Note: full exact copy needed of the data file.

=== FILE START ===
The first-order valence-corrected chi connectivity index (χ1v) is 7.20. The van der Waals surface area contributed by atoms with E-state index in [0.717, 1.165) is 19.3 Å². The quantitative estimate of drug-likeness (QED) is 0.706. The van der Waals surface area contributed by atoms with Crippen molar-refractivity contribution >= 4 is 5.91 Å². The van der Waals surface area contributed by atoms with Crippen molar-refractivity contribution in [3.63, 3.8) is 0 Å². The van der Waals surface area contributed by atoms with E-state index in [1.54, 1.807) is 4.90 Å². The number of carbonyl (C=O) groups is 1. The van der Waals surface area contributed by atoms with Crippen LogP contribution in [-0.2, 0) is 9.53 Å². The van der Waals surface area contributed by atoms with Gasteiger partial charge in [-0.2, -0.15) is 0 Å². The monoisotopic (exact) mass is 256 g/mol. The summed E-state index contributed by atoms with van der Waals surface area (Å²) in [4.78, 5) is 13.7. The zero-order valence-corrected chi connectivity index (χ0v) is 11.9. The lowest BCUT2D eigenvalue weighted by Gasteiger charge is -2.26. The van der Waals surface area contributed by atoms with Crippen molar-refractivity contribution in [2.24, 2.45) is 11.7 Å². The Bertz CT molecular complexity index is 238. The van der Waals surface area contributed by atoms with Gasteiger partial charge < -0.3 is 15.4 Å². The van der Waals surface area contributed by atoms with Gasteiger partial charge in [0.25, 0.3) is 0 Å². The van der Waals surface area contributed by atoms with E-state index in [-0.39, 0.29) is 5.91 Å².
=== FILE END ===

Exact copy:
The first-order valence-corrected chi connectivity index (χ1v) is 7.20. The van der Waals surface area contributed by atoms with E-state index in [0.717, 1.165) is 19.3 Å². The quantitative estimate of drug-likeness (QED) is 0.706. The van der Waals surface area contributed by atoms with Crippen molar-refractivity contribution >= 4 is 5.91 Å². The van der Waals surface area contributed by atoms with Crippen molar-refractivity contribution in [3.63, 3.8) is 0 Å². The van der Waals surface area contributed by atoms with E-state index in [1.54, 1.807) is 4.90 Å². The number of carbonyl (C=O) groups is 1. The van der Waals surface area contributed by atoms with Crippen LogP contribution in [-0.2, 0) is 9.53 Å². The van der Waals surface area contributed by atoms with Gasteiger partial charge in [-0.2, -0.15) is 0 Å². The monoisotopic (exact) mass is 256 g/mol. The summed E-state index contributed by atoms with van der Waals surface area (Å²) in [4.78, 5) is 13.7. The zero-order valence-corrected chi connectivity index (χ0v) is 11.9. The lowest BCUT2D eigenvalue weighted by Gasteiger charge is -2.26. The van der Waals surface area contributed by atoms with Crippen molar-refractivity contribution in [2.24, 2.45) is 11.7 Å². The Bertz CT molecular complexity index is 238. The van der Waals surface area contributed by atoms with Gasteiger partial charge < -0.3 is 15.4 Å². The van der Waals surface area contributed by atoms with Gasteiger partial charge in [0.25, 0.3) is 0 Å². The van der Waals surface area contributed by atoms with E-state index in [-0.39, 0.29) is 5.91 Å².